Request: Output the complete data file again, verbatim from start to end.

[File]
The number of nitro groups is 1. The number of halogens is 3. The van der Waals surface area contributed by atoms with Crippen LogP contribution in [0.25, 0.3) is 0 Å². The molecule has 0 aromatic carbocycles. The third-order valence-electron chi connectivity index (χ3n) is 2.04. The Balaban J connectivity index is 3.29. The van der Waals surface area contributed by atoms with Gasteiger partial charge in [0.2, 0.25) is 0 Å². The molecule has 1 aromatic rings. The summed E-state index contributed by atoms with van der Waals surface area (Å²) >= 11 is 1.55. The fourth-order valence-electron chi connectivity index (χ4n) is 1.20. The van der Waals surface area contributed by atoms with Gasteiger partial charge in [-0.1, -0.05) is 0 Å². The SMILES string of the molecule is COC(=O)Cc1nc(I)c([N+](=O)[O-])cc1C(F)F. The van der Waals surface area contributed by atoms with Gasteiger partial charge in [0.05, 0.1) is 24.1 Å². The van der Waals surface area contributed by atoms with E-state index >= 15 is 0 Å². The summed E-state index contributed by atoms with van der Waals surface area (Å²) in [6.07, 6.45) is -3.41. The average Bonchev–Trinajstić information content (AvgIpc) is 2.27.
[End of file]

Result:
The number of nitro groups is 1. The number of halogens is 3. The van der Waals surface area contributed by atoms with Crippen LogP contribution in [0.25, 0.3) is 0 Å². The molecule has 0 aromatic carbocycles. The third-order valence-electron chi connectivity index (χ3n) is 2.04. The Balaban J connectivity index is 3.29. The van der Waals surface area contributed by atoms with Gasteiger partial charge in [0.2, 0.25) is 0 Å². The molecule has 1 aromatic rings. The summed E-state index contributed by atoms with van der Waals surface area (Å²) >= 11 is 1.55. The fourth-order valence-electron chi connectivity index (χ4n) is 1.20. The van der Waals surface area contributed by atoms with Gasteiger partial charge in [-0.1, -0.05) is 0 Å². The SMILES string of the molecule is COC(=O)Cc1nc(I)c([N+](=O)[O-])cc1C(F)F. The van der Waals surface area contributed by atoms with Gasteiger partial charge in [0.05, 0.1) is 24.1 Å². The van der Waals surface area contributed by atoms with E-state index >= 15 is 0 Å². The summed E-state index contributed by atoms with van der Waals surface area (Å²) in [6.07, 6.45) is -3.41. The average Bonchev–Trinajstić information content (AvgIpc) is 2.27.